Self-assembling small molecules for the detection of important analytes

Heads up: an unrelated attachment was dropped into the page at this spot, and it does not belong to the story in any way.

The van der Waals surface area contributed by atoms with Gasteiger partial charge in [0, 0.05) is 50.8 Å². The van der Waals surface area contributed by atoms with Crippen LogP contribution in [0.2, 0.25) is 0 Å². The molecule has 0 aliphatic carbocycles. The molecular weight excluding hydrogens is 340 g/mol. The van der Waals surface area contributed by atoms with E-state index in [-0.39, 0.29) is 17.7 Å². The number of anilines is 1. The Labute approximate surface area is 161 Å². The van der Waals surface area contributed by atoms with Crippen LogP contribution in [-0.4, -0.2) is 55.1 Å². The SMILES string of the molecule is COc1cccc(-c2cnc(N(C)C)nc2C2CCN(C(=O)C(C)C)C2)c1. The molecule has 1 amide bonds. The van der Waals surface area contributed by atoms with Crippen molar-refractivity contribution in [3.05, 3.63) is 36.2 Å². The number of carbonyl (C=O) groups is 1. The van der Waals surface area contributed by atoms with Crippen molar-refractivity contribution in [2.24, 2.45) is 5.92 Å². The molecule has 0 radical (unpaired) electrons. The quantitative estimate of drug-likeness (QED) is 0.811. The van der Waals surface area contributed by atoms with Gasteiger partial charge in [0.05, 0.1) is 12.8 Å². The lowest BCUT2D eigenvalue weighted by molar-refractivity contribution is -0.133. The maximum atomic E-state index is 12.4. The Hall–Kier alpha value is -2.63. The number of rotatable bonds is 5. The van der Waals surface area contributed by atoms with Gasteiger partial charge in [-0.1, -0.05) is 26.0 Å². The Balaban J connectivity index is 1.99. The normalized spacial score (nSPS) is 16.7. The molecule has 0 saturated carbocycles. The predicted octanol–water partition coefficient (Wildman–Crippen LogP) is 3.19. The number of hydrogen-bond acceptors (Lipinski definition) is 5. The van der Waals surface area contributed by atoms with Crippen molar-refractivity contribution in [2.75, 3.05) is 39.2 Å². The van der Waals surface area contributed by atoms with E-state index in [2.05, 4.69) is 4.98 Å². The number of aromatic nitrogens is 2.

Nano-materials formed by the self-assembly of small molecules are very promising for drug delivery, regenerative medicine, and detection of important analytes due to their unique properties, such as self-assembled multivalency, biocompatibility, and fast response to external stimuli. This tutorial review focuses on their applications in detection of important analytes. Self-assembling small molecules can show fast response to external stimuli. Therefore, the gel–sol/sol–gel phase transitions of supramolecular hydrogels that can be easily identified by naked eyes have been applied for the detection of enzymes and enzyme-involving analytes. The supramolecular hydrogels can also provide semi-wet environments that can retain the activity of enzymes and recognition properties of molecular probes. Thus, they provide good platforms for the detection of many biologically and environmentally important analytes. Besides, self-assembling small molecules show big differences in fluorescence or the F-NMR signal between their self-assembled and un-assembled stages. Such small molecules can be rationally designed through the integration of fluorescent dyes or fluorine containing molecules in the self-assembling small molecules. Therefore, extensive recent research efforts have been made to explore their detection applications based on the dis-assembly triggered fluorescence/F-NMR signal turn on or the self-assembly/aggregation induced fluorescence turn on. We believe that the research efforts made to this field will ultimately lead to the development of useful nano-materials for detection applications.